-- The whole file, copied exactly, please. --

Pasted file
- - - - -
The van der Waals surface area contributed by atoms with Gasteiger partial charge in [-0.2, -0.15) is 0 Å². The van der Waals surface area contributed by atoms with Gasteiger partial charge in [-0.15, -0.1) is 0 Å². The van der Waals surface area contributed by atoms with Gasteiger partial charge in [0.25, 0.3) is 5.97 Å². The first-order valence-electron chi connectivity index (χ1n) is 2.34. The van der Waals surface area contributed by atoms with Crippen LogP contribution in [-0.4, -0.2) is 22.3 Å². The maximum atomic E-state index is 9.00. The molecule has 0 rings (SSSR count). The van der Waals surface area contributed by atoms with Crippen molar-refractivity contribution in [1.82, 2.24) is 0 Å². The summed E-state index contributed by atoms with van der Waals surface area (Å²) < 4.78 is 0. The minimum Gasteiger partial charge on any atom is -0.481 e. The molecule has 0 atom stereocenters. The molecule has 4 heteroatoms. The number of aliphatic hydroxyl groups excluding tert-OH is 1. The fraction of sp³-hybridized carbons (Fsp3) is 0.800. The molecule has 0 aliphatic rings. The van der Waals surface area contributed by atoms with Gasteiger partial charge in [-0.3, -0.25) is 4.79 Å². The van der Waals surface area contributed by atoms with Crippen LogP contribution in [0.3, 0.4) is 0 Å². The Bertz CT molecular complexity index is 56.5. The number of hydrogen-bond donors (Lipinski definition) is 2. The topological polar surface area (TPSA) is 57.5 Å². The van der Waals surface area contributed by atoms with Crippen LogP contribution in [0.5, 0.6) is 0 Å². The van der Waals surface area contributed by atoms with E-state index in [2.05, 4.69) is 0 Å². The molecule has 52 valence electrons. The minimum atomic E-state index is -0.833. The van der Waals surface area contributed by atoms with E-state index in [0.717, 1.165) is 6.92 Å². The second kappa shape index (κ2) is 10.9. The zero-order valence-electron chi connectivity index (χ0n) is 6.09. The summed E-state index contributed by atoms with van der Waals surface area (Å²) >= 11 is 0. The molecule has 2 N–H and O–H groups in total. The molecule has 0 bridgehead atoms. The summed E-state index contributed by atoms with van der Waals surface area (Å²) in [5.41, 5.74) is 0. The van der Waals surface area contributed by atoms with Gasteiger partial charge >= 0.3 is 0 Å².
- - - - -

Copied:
The van der Waals surface area contributed by atoms with Gasteiger partial charge in [-0.2, -0.15) is 0 Å². The van der Waals surface area contributed by atoms with Gasteiger partial charge in [-0.15, -0.1) is 0 Å². The van der Waals surface area contributed by atoms with Gasteiger partial charge in [0.25, 0.3) is 5.97 Å². The first-order valence-electron chi connectivity index (χ1n) is 2.34. The van der Waals surface area contributed by atoms with Crippen LogP contribution in [-0.4, -0.2) is 22.3 Å². The maximum atomic E-state index is 9.00. The molecule has 0 rings (SSSR count). The van der Waals surface area contributed by atoms with Crippen molar-refractivity contribution in [1.82, 2.24) is 0 Å². The summed E-state index contributed by atoms with van der Waals surface area (Å²) < 4.78 is 0. The minimum Gasteiger partial charge on any atom is -0.481 e. The molecule has 0 atom stereocenters. The molecule has 4 heteroatoms. The number of aliphatic hydroxyl groups excluding tert-OH is 1. The fraction of sp³-hybridized carbons (Fsp3) is 0.800. The molecule has 0 aliphatic rings. The van der Waals surface area contributed by atoms with Gasteiger partial charge in [-0.3, -0.25) is 4.79 Å². The van der Waals surface area contributed by atoms with Crippen LogP contribution in [0.3, 0.4) is 0 Å². The Bertz CT molecular complexity index is 56.5. The number of hydrogen-bond donors (Lipinski definition) is 2. The topological polar surface area (TPSA) is 57.5 Å². The van der Waals surface area contributed by atoms with Crippen LogP contribution in [0.5, 0.6) is 0 Å². The van der Waals surface area contributed by atoms with E-state index in [2.05, 4.69) is 0 Å². The molecule has 52 valence electrons. The minimum atomic E-state index is -0.833. The van der Waals surface area contributed by atoms with E-state index in [0.717, 1.165) is 6.92 Å². The second kappa shape index (κ2) is 10.9. The zero-order valence-electron chi connectivity index (χ0n) is 6.09. The summed E-state index contributed by atoms with van der Waals surface area (Å²) >= 11 is 0. The molecule has 2 N–H and O–H groups in total. The molecule has 0 bridgehead atoms. The summed E-state index contributed by atoms with van der Waals surface area (Å²) in [5.41, 5.74) is 0. The van der Waals surface area contributed by atoms with Gasteiger partial charge >= 0.3 is 0 Å².